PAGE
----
The teaching service suffered numerous problems: poor teacher- student ratio, 1:45 or more. Only 28% trained teachers were in the primary schools, very limited intake into the Teachers’ College system, overcrowded and inhospitable schools, pregnant untrained teachers were forced to resign, the St. Vincent and the Grenadines Teachers Union was not recognised and hence no possibility of bargaining for improved conditions.  Teachers were being transferred far away from their homes, very little upward mobility and teachers of Technical Vocational subjects were not regarded as equal to teachers of academic subjects. Therefore, training opportunities for the latter were few and far between.

The disparity in education as seen by a great many people created a profound bias against Technical Vocational Education. This could not have been real as all students needed a common basic preparation for any education stream. The Ministry of Education announced formally the introduction of the core subjects of English, Mathematics, Social Studies and a Science – based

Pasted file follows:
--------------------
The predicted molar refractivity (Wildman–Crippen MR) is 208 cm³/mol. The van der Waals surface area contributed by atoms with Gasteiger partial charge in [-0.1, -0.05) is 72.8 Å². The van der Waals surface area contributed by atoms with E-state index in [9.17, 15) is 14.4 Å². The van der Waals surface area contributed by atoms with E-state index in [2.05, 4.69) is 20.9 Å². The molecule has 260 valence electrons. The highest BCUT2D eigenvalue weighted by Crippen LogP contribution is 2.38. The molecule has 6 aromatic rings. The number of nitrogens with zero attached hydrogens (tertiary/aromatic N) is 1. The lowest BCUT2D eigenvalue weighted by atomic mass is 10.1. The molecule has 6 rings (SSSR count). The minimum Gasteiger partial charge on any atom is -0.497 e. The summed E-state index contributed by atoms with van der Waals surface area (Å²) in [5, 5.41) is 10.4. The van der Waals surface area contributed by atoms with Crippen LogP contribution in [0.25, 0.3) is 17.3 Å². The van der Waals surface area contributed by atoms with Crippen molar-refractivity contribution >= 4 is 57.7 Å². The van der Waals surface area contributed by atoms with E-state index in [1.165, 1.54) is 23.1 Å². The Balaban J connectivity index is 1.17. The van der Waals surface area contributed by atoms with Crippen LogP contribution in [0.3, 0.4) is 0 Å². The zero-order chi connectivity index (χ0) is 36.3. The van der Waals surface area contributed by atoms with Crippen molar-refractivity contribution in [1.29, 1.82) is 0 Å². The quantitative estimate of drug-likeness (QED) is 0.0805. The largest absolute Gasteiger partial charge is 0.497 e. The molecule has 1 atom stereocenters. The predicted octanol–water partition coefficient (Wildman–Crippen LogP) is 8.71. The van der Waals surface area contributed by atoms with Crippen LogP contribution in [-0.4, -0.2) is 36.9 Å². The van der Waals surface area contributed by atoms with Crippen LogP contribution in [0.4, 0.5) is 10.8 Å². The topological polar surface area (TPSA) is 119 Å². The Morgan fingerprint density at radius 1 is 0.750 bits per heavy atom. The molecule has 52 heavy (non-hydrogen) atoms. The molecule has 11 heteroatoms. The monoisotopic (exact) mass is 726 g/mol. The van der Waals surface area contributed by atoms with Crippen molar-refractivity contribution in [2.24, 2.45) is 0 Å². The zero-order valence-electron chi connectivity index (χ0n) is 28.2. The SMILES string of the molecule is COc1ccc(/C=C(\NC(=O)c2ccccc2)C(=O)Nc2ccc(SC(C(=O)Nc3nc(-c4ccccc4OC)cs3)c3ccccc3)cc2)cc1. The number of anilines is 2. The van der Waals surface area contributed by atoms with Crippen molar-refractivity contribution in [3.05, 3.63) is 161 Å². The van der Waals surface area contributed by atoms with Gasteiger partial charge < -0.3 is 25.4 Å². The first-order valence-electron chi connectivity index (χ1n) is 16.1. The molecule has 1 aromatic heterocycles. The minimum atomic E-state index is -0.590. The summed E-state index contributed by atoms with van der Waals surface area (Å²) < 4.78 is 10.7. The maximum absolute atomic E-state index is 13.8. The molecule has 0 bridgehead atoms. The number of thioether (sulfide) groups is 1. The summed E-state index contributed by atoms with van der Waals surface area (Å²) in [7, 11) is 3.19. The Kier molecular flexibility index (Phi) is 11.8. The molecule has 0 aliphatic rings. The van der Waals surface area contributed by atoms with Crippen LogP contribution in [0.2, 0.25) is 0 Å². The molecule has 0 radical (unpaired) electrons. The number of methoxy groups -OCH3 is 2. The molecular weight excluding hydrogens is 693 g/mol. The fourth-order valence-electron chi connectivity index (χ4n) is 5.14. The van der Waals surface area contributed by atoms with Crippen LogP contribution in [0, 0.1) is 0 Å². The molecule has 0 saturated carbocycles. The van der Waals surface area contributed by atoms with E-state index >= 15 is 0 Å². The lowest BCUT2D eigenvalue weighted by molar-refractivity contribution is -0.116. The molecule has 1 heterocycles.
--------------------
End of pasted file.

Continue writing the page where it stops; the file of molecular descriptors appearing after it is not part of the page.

subject. These subjects had to be pursued by all students regardless of whether they were in the pure academics stream or in the Technical Vocational stream. Having taken stock of what there was and where we were in education and having put the building blocks in place it was time to establish a sure foundation for a secure programme for the development of education. The NDP government then published in 1995 a National Education Policy which enshrines among other things, a philosophy and a Mission Statement.

The seventeen years of the NDP administration has been a watershed years period for education in St. Vincent and the Grenadines. A world of events took place in a relatively short period of time. The signing of the first-ever collective agreement with the St. Vincent and the Grenadines Teachers Union; the repeal of the Coutts Agreement which required unmarried pregnant teachers to resign their jobs; the implementation of a schools’ radio programme on NBC Radio through the Education Media Unit; the introduction of the University of the West Indies Distance Teaching Experiment (UWIDITE) via satellite and the standardization of textbooks in primary and secondary schools.